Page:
October 2017 Newsletter

October 2017 Newsletter

In this month’s IAHR newsletter you will read four announcements of upcoming programs, an appeal to volunteer for the Pen Pal project, and three articles that focus on how trauma and mental illness contribute to mass incarceration.  

Upcoming Events in October and November 
Sign Up for IAHR's Pen Project for DC Residents in the BOP 
"A Gun to His Head as a Child. In Prison as an Adult." 
Why We Ended Long-Term Solitary Confinement in Colorado
Neither Angels Nor Demons

Upcoming Events in October and November


Learn how to become a WIROC Responder!

WASHINGTON INTERFAITH RESPONSE and OUTREACH COALITION IS looking for a core group of individuals who will help us reach out to targeted individuals, houses of worship or faith communities when incidents of faith-based bias or attacks happen in our region. 

Learn more about how YOU can help by joining us on Wednesday, October 25th from 6:30-8:30pm. The meeting will be held at The Church of Jesus Christ of Latter-day Saints, 5460 Western Avenue Northwest, Chevy Chase, MD 20815. The closest metro is Friendship Heights and there is a free parking lot behind the church.

We will also be joined by Christine Dinan from the Washington Lawyer's Committee on Civil Rights and Urban Affairs who will talk about seeking legal help after a religious hate crime or an act of religious bigotry.
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Thursday, October 26, 2017 from 7 to 9 pm
Cassidy Activities Center at St Mark Parish, 9970 Vale Road, Vienna VA

The Corporal Works of Mercy include a mandate which most of us seldom consider, “To Visit the Imprisoned.” We are suggesting a possible journey addressing that charge by Jesus. The St Mark committee on Peace and Justice is presenting an evening of visual presentations and discussions on the situation for prisoners in Virginia. We will explore the treatment and mistreatment of some prisoners. We will see movie presentations of the conditions of their lives, and how some prisoners and prison managers regard solitary confinement. We will consider how prisoners are prepared to reenter normal society.

We will begin with visual presentations. Then John Horejsi of St Marks will lead a panel with Gay Gardner and Kimberly Jenkins-Snodgrass of Interfaith Action for Human Rights and the Virginia Advocacy Group to discuss how persons like ourselves can become better informed on the issues of the Christian treatment of prisoners. We hope to consider actions we might take to “Visit the Prisoners” with improved treatment.

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Saturday, November 11, 2017,  9:00 AM to 11:30 AM

 Social Action Linking Together (SALT) presents:Fall Legislative Conference  

“Call to Solidarity with Virginia’s Vulnerable Citizens: A Conference on Public Social Policy”

 Sister Simone Campbell, “21st Century Poverty: Truth, Soundbites & Needed Federal Action"
Dorothy McAuliffe, First Lady of VA, [invited], subject to confirmation, “Child Hunger in Virginia Schools”
Delegate Ken Plum, “Advocacy is moving to the state and local levels, Are you moving with it?"
Gay GardnerInterfaith Action for Human Rights (IAHR), “Making Solitary Confinement Truly a Last Resort”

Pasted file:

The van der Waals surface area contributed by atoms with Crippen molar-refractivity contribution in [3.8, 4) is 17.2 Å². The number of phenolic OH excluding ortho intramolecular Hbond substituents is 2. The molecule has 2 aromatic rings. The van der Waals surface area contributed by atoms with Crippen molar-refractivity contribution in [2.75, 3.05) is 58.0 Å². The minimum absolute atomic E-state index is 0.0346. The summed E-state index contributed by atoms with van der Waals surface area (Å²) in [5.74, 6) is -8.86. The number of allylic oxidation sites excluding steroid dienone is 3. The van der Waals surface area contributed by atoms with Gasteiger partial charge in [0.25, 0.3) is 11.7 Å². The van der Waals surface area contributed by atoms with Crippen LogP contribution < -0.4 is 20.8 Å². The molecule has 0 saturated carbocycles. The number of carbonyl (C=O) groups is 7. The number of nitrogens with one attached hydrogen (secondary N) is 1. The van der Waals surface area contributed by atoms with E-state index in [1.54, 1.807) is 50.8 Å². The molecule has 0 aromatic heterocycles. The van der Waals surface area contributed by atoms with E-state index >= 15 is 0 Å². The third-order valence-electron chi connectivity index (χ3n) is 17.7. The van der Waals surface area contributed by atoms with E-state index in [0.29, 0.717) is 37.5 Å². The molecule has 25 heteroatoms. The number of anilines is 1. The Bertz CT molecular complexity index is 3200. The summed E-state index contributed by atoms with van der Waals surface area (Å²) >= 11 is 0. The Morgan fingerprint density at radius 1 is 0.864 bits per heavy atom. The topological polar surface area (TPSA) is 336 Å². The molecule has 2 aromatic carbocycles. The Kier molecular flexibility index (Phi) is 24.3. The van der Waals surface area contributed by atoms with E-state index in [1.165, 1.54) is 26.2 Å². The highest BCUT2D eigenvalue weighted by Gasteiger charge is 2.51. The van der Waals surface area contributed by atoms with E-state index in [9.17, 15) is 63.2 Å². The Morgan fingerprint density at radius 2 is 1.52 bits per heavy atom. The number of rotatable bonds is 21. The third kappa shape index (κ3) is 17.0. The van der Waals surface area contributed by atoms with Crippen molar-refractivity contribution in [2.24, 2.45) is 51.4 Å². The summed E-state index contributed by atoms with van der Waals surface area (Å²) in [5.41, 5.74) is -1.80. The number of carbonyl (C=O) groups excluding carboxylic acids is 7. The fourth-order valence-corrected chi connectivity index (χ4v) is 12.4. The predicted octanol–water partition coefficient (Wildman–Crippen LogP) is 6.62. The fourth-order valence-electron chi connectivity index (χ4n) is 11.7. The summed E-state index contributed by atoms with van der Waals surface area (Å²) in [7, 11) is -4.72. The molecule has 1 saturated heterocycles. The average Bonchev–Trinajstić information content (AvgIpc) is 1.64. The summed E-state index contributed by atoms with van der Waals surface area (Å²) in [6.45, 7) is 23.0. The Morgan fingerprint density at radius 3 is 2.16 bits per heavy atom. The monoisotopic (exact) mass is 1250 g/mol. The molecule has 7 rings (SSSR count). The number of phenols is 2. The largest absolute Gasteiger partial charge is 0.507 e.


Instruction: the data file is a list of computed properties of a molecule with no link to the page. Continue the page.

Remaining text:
Hosted by Virginia International University (VIU) 4401 Village Drive, Fairfax VA 22030
 VIU Conference Room (VD-02)
John Horejsi, CoordinatorSALT [email protected]



Sign Up for IAHR's Pen Pal Project for DC Residents in the Bureau of Prisons 


Close to a hundred DC residents in federal prisons are requesting a pen pal! While solitary confinement is especially harmful, DC residents in federal prisons are isolated from family and their community.  Over 4600 DC residents are incarcerated in 122 prisons around the country.  You can make a difference. You can help end their isolation with an act of loving kindness, while learning more about prison conditions. Please consider a few excerpts from the many letters I’ve received from incarcerated DC residents.

You can offer community to a lonely Vietnam Vet:

I am writing to become a part of the faith-based pen pal program. I am 68 years old, a Vietnam war vet, and faithful member of Union Temple Baptist Church in Southeast, DC, across from the big chair on W Street I’ve been incarcerated since June 2012, here in Butner five years...Being a gospel singer, my greatest gift, I’m thankful for God’s perfect love toward me. I’ve not had a visit since my stay here in Butner.

You can provide solace to those hurting:

Hello, my name is ‘Johnny’, I was born and raised in S.E., in the Anacostia area just across the Eleventh Street bridge. I am sixty-years old and presently I've been in prison 23 years. I am not a bad man I just made a few bad decisions that have cost me a lot misery and grief. Having someone to communicate with would be a great relief…

You can encourage the disheartened:

Thanks for your response. Just to let you know a little about me, as I'm sure people in the community hear about a Jew in prison they wonder why… I guess I was the rebellious one, and ended up hanging with the wrong crowd, made poor decisions and ended up committing fraud to support a drug habit (6 months on cocaine). I was an embarrassment to my family and they sadly turned against me.

You can support IAHR’s pen pal project for DC residents in two ways:

Volunteer to become a pen pal.